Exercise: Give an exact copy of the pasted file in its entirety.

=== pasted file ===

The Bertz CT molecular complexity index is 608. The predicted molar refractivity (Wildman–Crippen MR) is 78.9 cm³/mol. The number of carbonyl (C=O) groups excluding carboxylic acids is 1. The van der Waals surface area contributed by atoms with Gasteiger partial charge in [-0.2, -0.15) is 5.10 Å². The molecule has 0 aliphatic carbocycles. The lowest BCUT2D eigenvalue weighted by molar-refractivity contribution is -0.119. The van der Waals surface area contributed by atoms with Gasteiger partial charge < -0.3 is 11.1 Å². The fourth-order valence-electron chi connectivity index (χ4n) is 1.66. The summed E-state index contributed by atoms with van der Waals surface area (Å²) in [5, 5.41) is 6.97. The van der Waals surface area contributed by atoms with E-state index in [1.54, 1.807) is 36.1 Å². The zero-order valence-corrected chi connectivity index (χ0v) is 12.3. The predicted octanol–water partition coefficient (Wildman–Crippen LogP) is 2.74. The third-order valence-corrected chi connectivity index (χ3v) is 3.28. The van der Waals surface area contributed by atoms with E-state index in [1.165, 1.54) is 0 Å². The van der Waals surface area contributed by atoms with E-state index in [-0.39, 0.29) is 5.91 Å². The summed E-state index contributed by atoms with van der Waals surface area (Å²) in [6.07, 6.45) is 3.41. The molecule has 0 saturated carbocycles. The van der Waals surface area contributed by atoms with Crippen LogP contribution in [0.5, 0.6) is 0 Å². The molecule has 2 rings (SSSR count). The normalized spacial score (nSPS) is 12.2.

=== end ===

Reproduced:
The Bertz CT molecular complexity index is 608. The predicted molar refractivity (Wildman–Crippen MR) is 78.9 cm³/mol. The number of carbonyl (C=O) groups excluding carboxylic acids is 1. The van der Waals surface area contributed by atoms with Gasteiger partial charge in [-0.2, -0.15) is 5.10 Å². The molecule has 0 aliphatic carbocycles. The lowest BCUT2D eigenvalue weighted by molar-refractivity contribution is -0.119. The van der Waals surface area contributed by atoms with Gasteiger partial charge < -0.3 is 11.1 Å². The fourth-order valence-electron chi connectivity index (χ4n) is 1.66. The summed E-state index contributed by atoms with van der Waals surface area (Å²) in [5, 5.41) is 6.97. The van der Waals surface area contributed by atoms with E-state index in [1.54, 1.807) is 36.1 Å². The zero-order valence-corrected chi connectivity index (χ0v) is 12.3. The predicted octanol–water partition coefficient (Wildman–Crippen LogP) is 2.74. The third-order valence-corrected chi connectivity index (χ3v) is 3.28. The van der Waals surface area contributed by atoms with E-state index in [1.165, 1.54) is 0 Å². The van der Waals surface area contributed by atoms with E-state index in [-0.39, 0.29) is 5.91 Å². The summed E-state index contributed by atoms with van der Waals surface area (Å²) in [6.07, 6.45) is 3.41. The molecule has 0 saturated carbocycles. The van der Waals surface area contributed by atoms with Crippen LogP contribution in [0.5, 0.6) is 0 Å². The molecule has 2 rings (SSSR count). The normalized spacial score (nSPS) is 12.2.